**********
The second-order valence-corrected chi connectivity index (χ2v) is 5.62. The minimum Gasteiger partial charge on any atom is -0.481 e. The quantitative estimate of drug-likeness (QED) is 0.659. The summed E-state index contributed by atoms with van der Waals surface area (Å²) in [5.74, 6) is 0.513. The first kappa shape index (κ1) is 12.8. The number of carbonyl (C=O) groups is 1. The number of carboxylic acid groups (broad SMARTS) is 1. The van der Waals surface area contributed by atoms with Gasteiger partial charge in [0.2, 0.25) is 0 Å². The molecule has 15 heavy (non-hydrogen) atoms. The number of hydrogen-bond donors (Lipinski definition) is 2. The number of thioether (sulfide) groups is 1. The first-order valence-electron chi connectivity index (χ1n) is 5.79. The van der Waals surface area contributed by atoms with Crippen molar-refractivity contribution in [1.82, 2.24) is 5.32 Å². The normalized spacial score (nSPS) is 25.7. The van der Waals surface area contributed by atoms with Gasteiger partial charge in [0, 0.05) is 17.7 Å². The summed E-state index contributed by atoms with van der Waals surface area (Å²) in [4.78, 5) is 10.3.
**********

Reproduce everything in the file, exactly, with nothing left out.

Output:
The second-order valence-corrected chi connectivity index (χ2v) is 5.62. The minimum Gasteiger partial charge on any atom is -0.481 e. The quantitative estimate of drug-likeness (QED) is 0.659. The summed E-state index contributed by atoms with van der Waals surface area (Å²) in [5.74, 6) is 0.513. The first kappa shape index (κ1) is 12.8. The number of carbonyl (C=O) groups is 1. The number of carboxylic acid groups (broad SMARTS) is 1. The van der Waals surface area contributed by atoms with Gasteiger partial charge in [0.2, 0.25) is 0 Å². The molecule has 15 heavy (non-hydrogen) atoms. The number of hydrogen-bond donors (Lipinski definition) is 2. The number of thioether (sulfide) groups is 1. The first-order valence-electron chi connectivity index (χ1n) is 5.79. The van der Waals surface area contributed by atoms with Crippen molar-refractivity contribution in [1.82, 2.24) is 5.32 Å². The normalized spacial score (nSPS) is 25.7. The van der Waals surface area contributed by atoms with Gasteiger partial charge in [0, 0.05) is 17.7 Å². The summed E-state index contributed by atoms with van der Waals surface area (Å²) in [4.78, 5) is 10.3.